Wanted: women in medical trials

courtesy of slate.com

courtesy of slate.com

Men and women can experience different reactions to the same medicines. As a result, the Food and Drug Administration (FDA) enforces restrictions which prevent women from participating in drug trials. Specifically, in cardiovascular (CDV) trials, there are obstacles which make it more difficult for women to participate. Consequently, the number of men participating in medical trials is disproportional to the number of women who participate.
In 1982, the FDA released a new version of the General Considerations for the Clinical Evaluation of Drugs. This document heavily restricted the participation of women in clinical trials because of the potential complications drug companies feared could arise from unexpected pregnancies. 
There are typically five phases in selecting human test subjects for clinical trials. At the start of phase one and through phase two, the document states that “women of childbearing potential should be excluded.” Once the researchers have reached phase three, they are allowed to include women of childbearing potential, but only if the drug was first tested on a pregnant animal.  

Women are at a greater risk of developing adverse drugs effects than men. courtesy of drugwatch.com
Women are often excluded from drug trials which can lead to an increased risk of complication.
Courtesy of drugwatch.com

Researchers feared that they could test an unknowingly pregnant woman and the effect on the fetus could be fatal. Thus, the guidelines made clear that doctors must examine the baby whose mother participated in a clinical trial once they are born to see if the drug caused any unintended effects.
In 1993, the FDA revised their 1982 document and released the Guideline for the Study and Evaluation of Gender Differences in the Clinical Evaluation of Drugs. This new set of regulations changed the process to include more women in clinical trials. Along with these new guidelines, the FDA encourages female participation so any laboratory data will include the drug’s side effects for both genders.
With the release of this document, the FDA believes that women can participate in drug trials without first testing the drug on an animal. A new protocol now includes checking for pregnancy as well as implementing measures to prevent pregnancy during the trial.
Like the FDA, The National Institute of Health (NIH), is an organization that sponsors clinical trials and aims to discover scientific evidence to improve health policy and standard of care. In 1993, the NIH released a document called the NIH Revitalization Act of 1993, then revised in 2001. This document discusses NIH policies in regards to the inclusion of women and minorities in clinical trials. The NIH now prefers to have a large and diverse group of test subjects to discover if a drug affects one group of individuals differently than the wider population.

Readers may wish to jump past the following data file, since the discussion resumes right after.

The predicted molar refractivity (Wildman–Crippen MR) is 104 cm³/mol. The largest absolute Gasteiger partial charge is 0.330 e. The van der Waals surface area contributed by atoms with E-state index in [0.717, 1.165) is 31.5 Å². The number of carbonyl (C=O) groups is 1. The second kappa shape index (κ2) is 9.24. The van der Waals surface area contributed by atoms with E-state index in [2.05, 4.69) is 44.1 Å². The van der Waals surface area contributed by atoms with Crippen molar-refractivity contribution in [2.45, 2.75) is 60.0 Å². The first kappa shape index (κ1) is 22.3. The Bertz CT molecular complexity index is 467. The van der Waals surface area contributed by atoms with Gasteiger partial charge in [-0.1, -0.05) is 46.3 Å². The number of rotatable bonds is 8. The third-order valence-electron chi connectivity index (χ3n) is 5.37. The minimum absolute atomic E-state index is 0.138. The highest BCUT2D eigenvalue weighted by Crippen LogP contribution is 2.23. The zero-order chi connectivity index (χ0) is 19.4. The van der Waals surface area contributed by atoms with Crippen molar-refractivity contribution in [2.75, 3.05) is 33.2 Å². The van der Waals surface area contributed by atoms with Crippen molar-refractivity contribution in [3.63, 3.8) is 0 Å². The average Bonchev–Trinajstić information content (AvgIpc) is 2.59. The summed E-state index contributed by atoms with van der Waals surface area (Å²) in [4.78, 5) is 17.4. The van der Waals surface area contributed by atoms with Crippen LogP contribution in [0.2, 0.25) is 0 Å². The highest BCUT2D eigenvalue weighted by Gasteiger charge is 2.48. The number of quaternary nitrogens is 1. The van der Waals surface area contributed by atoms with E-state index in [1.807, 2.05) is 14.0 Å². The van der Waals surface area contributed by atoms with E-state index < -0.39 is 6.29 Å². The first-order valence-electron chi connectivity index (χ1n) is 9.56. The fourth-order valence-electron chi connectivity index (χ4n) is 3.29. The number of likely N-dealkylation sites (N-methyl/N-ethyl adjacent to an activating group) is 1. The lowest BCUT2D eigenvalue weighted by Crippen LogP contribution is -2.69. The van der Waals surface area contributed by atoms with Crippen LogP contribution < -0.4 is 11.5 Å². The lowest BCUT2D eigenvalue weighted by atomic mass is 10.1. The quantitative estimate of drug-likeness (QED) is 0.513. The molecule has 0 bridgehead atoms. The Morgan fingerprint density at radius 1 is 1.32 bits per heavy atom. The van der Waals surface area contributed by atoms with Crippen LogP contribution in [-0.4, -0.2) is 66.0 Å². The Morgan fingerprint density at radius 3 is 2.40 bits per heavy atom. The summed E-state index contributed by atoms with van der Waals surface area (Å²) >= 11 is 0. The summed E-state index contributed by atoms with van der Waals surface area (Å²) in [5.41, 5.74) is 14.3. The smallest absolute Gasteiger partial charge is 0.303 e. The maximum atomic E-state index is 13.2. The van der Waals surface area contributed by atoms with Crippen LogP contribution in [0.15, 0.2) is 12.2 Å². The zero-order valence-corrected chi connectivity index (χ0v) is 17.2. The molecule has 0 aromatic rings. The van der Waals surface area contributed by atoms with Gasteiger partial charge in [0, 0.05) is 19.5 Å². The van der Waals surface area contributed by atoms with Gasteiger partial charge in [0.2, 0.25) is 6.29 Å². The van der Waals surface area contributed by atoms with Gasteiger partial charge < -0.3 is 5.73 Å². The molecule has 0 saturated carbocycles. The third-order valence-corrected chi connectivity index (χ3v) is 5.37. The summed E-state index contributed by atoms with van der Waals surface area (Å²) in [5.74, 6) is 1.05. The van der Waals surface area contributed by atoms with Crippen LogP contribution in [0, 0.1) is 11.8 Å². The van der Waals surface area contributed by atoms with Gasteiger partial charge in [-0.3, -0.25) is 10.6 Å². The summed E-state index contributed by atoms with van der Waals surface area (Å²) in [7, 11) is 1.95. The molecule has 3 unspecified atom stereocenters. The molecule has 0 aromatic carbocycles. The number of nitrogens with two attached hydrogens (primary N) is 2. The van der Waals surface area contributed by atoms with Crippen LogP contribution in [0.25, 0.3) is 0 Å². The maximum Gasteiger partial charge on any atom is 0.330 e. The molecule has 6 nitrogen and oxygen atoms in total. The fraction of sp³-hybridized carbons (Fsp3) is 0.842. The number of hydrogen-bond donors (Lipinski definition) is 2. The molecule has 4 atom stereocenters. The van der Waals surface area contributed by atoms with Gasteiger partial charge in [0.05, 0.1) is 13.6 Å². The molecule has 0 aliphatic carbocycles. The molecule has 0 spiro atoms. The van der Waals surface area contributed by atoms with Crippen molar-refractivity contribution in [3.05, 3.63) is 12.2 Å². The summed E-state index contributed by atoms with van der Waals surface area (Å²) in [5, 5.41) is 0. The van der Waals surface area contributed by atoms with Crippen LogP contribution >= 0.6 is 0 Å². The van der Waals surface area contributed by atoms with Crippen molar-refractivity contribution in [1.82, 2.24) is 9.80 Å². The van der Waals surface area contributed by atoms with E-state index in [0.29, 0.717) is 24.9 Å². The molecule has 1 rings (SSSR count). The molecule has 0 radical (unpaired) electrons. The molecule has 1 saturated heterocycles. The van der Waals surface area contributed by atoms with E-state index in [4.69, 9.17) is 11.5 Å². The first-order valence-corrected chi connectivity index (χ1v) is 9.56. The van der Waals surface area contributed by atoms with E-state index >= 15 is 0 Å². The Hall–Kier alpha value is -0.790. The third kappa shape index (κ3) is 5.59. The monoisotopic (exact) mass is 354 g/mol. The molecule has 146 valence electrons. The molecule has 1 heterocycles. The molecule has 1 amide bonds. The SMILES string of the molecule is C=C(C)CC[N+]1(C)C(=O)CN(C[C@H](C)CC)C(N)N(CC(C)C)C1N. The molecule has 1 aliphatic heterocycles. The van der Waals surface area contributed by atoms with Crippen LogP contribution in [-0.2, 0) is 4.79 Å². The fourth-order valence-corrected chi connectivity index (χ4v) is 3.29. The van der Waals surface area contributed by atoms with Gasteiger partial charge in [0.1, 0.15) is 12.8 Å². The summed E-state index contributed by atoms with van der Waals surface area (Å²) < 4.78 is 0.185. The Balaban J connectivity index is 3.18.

A graph showing the precent of women who participated in NIH CDV trials between 1996-2006. courtesy of atvb.ahajournals.org
A graph showing the percent of women who participated in NIH CDV trials between 1996-2006.
Courtesy of atvb.ahajournals.org

Women were previously excluded from CDV trials, which is the number one cause of death in the United States, according to the NIH. The number of women who participate in single-sex CDV clinical trials has significantly increased, according tatvb.ahajournals.org. However, in mixed-gender CDV trials, women are still under-represented. 
Both the NIH and FDA released documents on how to handle the inclusion of women in clinical trials. However, there is still not a minimum number for how many women are required to participate in a mixed gender trial.
Many Sacred Heart Greenwich Upper School teachers were unaware of this issue.

“I believe that the lack of women in medical studies is not a well-known topic,” Upper School science teacher Ms. Corrine Grady said. “While I do not know about the specific rules in place to prevent women from participating in clinical trials, I do believe it is important to include enough women in clinical trials so that we can better understand how women and men responding differently to drugs.”

– Shantel Guzman, Staff Writer
Featured Image courtesy of Slate.com.